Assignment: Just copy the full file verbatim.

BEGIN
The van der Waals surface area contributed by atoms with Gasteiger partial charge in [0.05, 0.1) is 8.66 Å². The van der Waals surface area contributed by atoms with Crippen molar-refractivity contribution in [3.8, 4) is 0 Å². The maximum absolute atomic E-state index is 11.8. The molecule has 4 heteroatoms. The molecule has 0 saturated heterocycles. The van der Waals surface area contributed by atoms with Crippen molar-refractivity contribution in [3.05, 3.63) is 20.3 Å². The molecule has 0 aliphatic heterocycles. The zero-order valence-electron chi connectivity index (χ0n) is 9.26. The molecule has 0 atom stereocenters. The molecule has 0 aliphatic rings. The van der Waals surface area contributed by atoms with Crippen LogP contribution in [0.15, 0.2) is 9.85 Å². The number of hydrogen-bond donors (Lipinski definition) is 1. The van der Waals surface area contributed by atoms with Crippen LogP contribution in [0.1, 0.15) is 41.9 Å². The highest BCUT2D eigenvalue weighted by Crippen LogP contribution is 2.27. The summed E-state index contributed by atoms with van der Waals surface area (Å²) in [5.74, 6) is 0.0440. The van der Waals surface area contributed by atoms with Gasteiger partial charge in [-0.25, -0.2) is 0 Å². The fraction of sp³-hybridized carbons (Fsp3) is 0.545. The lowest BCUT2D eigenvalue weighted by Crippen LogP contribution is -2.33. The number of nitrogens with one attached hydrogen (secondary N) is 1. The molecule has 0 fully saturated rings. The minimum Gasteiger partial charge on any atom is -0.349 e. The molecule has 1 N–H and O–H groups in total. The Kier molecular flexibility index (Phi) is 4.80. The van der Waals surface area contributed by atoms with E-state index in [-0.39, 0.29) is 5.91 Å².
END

The van der Waals surface area contributed by atoms with Gasteiger partial charge in [0.05, 0.1) is 8.66 Å². The van der Waals surface area contributed by atoms with Crippen molar-refractivity contribution in [3.8, 4) is 0 Å². The maximum absolute atomic E-state index is 11.8. The molecule has 4 heteroatoms. The molecule has 0 saturated heterocycles. The van der Waals surface area contributed by atoms with Crippen molar-refractivity contribution in [3.05, 3.63) is 20.3 Å². The molecule has 0 aliphatic heterocycles. The zero-order valence-electron chi connectivity index (χ0n) is 9.26. The molecule has 0 atom stereocenters. The molecule has 0 aliphatic rings. The van der Waals surface area contributed by atoms with Crippen LogP contribution in [0.15, 0.2) is 9.85 Å². The number of hydrogen-bond donors (Lipinski definition) is 1. The van der Waals surface area contributed by atoms with Crippen LogP contribution in [0.1, 0.15) is 41.9 Å². The highest BCUT2D eigenvalue weighted by Crippen LogP contribution is 2.27. The summed E-state index contributed by atoms with van der Waals surface area (Å²) in [5.74, 6) is 0.0440. The van der Waals surface area contributed by atoms with Gasteiger partial charge in [-0.25, -0.2) is 0 Å². The fraction of sp³-hybridized carbons (Fsp3) is 0.545. The lowest BCUT2D eigenvalue weighted by Crippen LogP contribution is -2.33. The number of nitrogens with one attached hydrogen (secondary N) is 1. The molecule has 0 fully saturated rings. The minimum Gasteiger partial charge on any atom is -0.349 e. The molecule has 1 N–H and O–H groups in total. The Kier molecular flexibility index (Phi) is 4.80. The van der Waals surface area contributed by atoms with E-state index in [-0.39, 0.29) is 5.91 Å².